This week at MacWorld, Apple unveiled version 6.0.2 of iTunes, which it simply claimed "includes stability and performance improvements over iTunes 6.0.1." Among these so- called improvements is the Apple iTunes MiniStore—a localized "recommendation" engine that would look at what you listen to and then suggest additional songs and artists you might like. The MiniStore arrives turned on by default without asking a user's permission first.(Emphasis mine.) As the article notes, they should know better. A recomendation engine is a sweet idea, but this seems overly intrustive, especially considering the opacity involved with the process. I'm less concerned than EFF about the 1984ish aspects of this, (nerd joke alert) but simple concern for unwanted, unneeded and unacknowledged collection of
However, as news reports have revealed this week, it appears that the MiniStore also automatically transmits your listening information over the Internet back to the Apple Mothership. What Apple does with this information is unknown, although Apple has represented that it is not collecting data on its users—yet. Nor has Apple disclosed the steps it takes to prevent disclosure or leakage of the information to third parties.
Ironically, this news comes on the heels of the recent Sony BMG DRM fiasco, a part of which included an undisclosed "phone home" feature of its own. While the Apple MiniStore isn't a rootkit DRM, it is part of a dangerous trend EFF has been witnessing in the digital music space market. When companies like Apple and Sony BMG start adjusting or installing software to micro-monitor our personal and private actions, even under the rubric of convenience, it is just one short stop down the road toward attempting to condition and control our behavior. All it takes is an enforcement protocol to turn recommendations into restrictions overnight.
If companies like Apple are truly about user empowerment, they must watch this trend closely and remain on the right side of it. Allowing users to upload information voluntarily and expressly with adequate privacy protections is pro-user; surreptitiously siphoning it into a remote database without any privacy guarantees is not. It's time for Apple to pick a side of the line and walk it.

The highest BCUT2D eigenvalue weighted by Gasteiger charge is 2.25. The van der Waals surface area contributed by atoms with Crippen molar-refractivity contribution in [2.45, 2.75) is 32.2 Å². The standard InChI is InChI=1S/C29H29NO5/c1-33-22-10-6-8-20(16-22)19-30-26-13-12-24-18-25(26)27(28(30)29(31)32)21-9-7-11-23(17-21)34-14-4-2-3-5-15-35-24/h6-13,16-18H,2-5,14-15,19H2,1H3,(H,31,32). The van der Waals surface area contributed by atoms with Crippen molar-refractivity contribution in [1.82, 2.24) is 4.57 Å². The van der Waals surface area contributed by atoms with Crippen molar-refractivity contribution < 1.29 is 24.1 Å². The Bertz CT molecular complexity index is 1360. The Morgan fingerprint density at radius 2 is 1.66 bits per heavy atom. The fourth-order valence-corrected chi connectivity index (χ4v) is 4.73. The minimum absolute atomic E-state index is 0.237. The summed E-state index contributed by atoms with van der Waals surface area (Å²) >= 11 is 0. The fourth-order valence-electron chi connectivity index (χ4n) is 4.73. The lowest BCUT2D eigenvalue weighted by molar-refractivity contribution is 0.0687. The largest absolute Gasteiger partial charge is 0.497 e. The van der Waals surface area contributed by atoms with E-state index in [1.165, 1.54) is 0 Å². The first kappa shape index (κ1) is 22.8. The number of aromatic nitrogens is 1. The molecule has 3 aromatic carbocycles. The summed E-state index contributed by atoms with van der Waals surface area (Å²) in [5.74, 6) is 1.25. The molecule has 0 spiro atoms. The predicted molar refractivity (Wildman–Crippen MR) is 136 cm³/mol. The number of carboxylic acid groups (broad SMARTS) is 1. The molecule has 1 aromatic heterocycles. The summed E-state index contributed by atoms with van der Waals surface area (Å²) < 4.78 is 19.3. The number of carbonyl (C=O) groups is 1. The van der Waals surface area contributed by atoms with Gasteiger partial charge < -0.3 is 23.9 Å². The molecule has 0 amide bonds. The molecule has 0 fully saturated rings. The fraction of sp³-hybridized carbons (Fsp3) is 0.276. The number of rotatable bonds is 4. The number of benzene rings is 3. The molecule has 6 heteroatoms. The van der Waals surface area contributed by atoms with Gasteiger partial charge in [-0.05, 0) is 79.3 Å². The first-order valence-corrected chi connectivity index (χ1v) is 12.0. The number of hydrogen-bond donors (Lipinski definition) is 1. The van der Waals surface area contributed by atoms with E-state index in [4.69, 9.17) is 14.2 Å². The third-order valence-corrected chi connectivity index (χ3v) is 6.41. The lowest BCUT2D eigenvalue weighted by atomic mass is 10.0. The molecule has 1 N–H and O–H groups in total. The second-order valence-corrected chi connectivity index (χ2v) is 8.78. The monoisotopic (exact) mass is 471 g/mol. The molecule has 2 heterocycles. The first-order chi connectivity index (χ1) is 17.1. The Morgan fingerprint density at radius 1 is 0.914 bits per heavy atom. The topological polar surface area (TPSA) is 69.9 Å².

Note: You can turn off the Apple MiniStore by hitting Shift- Command-M, or choose Edit: Hide MiniStore. EFF recommends that iTunes users do so until Apple at least comes clean about its MiniStore data practices.
private information is raised.
In contrast, we get news of record companies learning to roll with distribution models which taken advantage of technological innovation, rather than attempting to stifle it:
There's a new trend underway among indie labels, dubbed "digital vinyl": offering free MP3 downloads for customers who buy albums on vinyl. First Merge Records offered free downloads to those who bought vinyl releases by Clientele and Robert Pollard. Now Saddle Creek Records has announced that it will do the same thing for its customers who prefer vinyl, starting with What the Toll Tells, the new record by Two Gallants due in February.Now I'm not a vinylphile myself, but this is an obvious example of responding to customer desires rather than attempting to dictate adherence to an outdated distribution model.
For a variety of reasons, vinyl has enjoyed a resurgence of popularity among music fans. Unfortunately, music fans who own turntables and iPods find themselves in a bit of a quandry.
Who cares, you say? How many people could that be, you say? Well, smart independent labels aren't asking those questions. Instead, they are trying to make their customers happy, even the vinyl-loving, iPod-equipped ones.
Quite a stark contrast to the likes of EMI and Sony BMG, whose copy-protected CDs are stopping music fans from getting their CDs into their iPods.